Mountains and Minds
November 1, 2012 -- by Travis Corthouts
Geology professor Dave Lageson explains the
geology of Everest to Danuru Sherpa.
Photo courtesy of Travis Corthouts.
The entire Everest Education Expedition team,
including Sherpa staff, climbers and assistants,
at base camp. Photo courtesy of Travis Corthouts.
Danuru Sherpa and Jangbu Sherpa with the suite of
rock samples from the southeast ridge, a few days
after summiting. Photo courtesy of Travis Corthouts.
Travis Corthouts with rock samples
from Mount Everest.
Photo courtesy of Travis Corthouts.
Last spring I had the privilege of being involved in one of the largest—and most closely followed—Mount Everest expeditions in recent years. Supported by National Geographic, The North Face, Montana State University and the National Science Foundation, the expedition was dubbed the Everest Education Expedition (EEE) for its emphasis on science and education. Lead by world-class mountaineer and Bozeman native Conrad Anker, the EEE focused heavily on human physiology, glaciology, climate change and geology. David Lageson, professor of structural geology in the MSU Department of Earth Sciences, pioneered the geological research component of the expedition. I served as the MSU education outreach correspondent and satellite technician for the expedition while also assisting Dr. Lageson with his research.
The geology of Mount Everest is fascinating. One of the most intriguing aspects of Everest is that the summit is composed of seafloor sediments with marine fossils dating back 470 million years. The scope of our project was to collect a suite of rock samples extending across the southeast ridge (from the South Col to the summit), a task that has never before been completed. It’s not for a lack of interest or effort that these rocks remain largely un-sampled, but the extreme difficulty involved in reaching and collecting them.
Usually collecting a rock and recording its location isn’t difficult. However, when you’re bundled up like an astronaut, and oxygen deprivation is crippling your ability to function, sampling becomes tough, if not impossible. Your focus quickly changes to self-preservation. This left us wondering what we could do to ensure the success of our research on Mount Everest.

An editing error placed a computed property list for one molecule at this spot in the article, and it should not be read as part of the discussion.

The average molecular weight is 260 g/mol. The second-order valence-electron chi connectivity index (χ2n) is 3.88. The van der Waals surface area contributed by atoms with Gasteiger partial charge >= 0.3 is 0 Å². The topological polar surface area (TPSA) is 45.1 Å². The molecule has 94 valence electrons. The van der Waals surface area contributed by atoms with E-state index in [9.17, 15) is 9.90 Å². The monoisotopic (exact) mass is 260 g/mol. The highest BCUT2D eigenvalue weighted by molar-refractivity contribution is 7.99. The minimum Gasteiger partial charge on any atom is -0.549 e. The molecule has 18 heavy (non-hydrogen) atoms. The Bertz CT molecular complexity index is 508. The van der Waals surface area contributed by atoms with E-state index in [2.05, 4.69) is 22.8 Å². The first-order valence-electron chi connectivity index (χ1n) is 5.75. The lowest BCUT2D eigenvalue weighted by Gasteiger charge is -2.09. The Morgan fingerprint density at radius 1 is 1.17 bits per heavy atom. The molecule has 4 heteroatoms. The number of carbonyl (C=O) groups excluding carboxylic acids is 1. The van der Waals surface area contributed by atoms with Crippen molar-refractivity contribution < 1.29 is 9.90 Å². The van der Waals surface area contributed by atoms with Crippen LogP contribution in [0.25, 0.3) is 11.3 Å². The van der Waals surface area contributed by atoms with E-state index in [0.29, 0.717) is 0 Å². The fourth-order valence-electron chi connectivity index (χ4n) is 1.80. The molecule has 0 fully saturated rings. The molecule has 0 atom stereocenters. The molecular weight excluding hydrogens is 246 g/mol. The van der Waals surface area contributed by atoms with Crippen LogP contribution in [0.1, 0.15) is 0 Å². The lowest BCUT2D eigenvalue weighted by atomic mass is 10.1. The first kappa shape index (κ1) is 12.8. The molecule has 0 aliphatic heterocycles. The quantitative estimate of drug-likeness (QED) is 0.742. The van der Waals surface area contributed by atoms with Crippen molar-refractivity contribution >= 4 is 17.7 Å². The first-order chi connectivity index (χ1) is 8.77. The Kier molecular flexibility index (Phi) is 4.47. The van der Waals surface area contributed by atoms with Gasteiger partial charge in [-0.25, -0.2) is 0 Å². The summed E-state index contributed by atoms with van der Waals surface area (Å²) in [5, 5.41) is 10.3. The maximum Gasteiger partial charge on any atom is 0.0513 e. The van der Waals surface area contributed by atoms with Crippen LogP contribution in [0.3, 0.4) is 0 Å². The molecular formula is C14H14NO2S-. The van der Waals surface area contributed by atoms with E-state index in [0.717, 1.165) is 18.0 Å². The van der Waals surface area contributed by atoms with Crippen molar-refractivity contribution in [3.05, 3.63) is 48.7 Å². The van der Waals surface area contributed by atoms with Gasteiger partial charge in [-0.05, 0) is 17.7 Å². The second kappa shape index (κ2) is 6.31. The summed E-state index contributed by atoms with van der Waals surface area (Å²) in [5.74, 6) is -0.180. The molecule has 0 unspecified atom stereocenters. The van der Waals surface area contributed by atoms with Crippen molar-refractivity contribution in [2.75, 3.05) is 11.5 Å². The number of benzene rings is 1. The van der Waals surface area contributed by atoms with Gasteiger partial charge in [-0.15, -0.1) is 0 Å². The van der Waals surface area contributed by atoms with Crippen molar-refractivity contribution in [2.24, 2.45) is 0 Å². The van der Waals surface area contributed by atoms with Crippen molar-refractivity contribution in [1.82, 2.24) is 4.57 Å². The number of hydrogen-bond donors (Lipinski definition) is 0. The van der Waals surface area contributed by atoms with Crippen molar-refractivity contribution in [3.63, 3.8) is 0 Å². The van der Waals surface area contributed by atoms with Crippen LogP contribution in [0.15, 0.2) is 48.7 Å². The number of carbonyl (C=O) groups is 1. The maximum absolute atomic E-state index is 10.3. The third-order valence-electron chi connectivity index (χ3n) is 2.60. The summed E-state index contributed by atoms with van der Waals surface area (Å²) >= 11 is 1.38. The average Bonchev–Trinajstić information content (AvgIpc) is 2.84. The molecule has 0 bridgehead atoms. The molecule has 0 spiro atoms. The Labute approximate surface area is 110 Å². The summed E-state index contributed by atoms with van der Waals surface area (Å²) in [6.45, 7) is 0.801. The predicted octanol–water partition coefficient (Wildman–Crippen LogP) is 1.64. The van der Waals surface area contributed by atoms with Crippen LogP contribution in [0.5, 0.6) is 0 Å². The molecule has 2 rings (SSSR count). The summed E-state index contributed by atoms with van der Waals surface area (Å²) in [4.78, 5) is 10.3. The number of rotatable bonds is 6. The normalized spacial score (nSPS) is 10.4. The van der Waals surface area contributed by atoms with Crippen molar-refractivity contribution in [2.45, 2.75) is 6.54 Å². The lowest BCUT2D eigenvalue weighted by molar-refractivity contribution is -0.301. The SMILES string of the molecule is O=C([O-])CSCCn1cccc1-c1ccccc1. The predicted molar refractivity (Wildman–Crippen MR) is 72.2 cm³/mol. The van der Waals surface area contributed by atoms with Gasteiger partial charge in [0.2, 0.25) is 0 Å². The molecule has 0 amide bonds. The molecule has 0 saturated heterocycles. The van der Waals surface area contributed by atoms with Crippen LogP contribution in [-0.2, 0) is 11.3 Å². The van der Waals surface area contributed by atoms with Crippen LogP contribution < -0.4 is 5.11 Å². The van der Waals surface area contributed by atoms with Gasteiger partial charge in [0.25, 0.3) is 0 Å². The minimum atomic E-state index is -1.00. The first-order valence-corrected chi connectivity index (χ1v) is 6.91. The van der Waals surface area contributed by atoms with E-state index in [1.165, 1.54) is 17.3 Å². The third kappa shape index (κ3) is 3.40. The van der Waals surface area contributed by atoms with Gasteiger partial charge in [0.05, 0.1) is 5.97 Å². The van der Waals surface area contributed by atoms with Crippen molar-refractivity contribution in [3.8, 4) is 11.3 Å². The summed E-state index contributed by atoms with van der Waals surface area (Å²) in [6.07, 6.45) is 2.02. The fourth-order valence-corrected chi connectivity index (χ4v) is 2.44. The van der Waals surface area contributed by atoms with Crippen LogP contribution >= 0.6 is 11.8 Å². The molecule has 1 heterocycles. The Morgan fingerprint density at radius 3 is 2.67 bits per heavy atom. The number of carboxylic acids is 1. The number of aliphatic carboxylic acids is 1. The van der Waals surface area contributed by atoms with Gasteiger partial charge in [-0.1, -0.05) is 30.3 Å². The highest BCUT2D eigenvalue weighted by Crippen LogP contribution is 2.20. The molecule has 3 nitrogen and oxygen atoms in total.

From April 1st to the beginning of June, Everest turns into a spectacle due to the hordes of summit-seekers who mob the mountain on their quest for the roof of the world. Facilitating these expeditions is the Sherpa, a group of people indigenous to the Everest region who are physically evolved to tolerate high altitude. During my time on Everest it became decidedly clear to me that the climbing industry on Everest couldn't endure without the strength and fortitude of the Sherpa people.
Likewise, Sherpas became the linchpin in our pursuit for the geologic treasure above—why not employ people who have a proven aptitude for dealing with the extreme conditions high on Everest, and by doing so, allow them to be involved with groundbreaking research on their mountain. Through this logic, the task of sampling rock high on Everest was placed in the hands of Danuru Sherpa of Phortse and Jangbu Sherpa of Makalu.
In the weeks leading up to our team’s push for the summit, I had a few training sessions with Danuru and Jangbu. The largest hurdle to overcome was deciding how the location of each sample would be recorded. Normally a sample’s location would be recorded on a topographic map or with a GPS unit, but given the conditions, both of those methods would be far too cumbersome. We decided the most reasonable way to solve this issue would be to place the sample in a Ziploc bag, and then record on the bag the elevation where the sample was taken. Because the southeast ridge route is so well defined, the elevation could then be used to pinpoint on a map exactly where the sample was taken along the ridge.
On May 25th, the day our team was pushing for the summit, the weather was very windy, too windy to do anything other than summit and quickly descend. I was sure the sampling wouldn’t get done, and that our research was in jeopardy. But, I was wrong. Despite fierce wind that took the toes and fingers of many climbers that day, Danuru Sherpa managed to gather 16 samples from eight different locations. A truly astounding feat!
Today the treasures from the top of the world are safely housed at MSU, and Dr. Lageson and I have begun the process of analyzing them. The goal of our research is to further refine the composition and geologic evolution of the world’s tallest peak. For my master’s thesis, I’ll be looking at the lithology and structural nature of the North Col Formation, a suite of rock that comprises the bulk mass of the summit pyramid. Dr. Lageson is focused on the petrology and geochemistry of the summit limestone, known as the Qomolangma Formation. Together, we hope to use the geology of Mount Everest as a window into the tectonic processes that have created the greatest mountain belt on Earth.
Want to know more? www.montana.edu/everest/index.htm.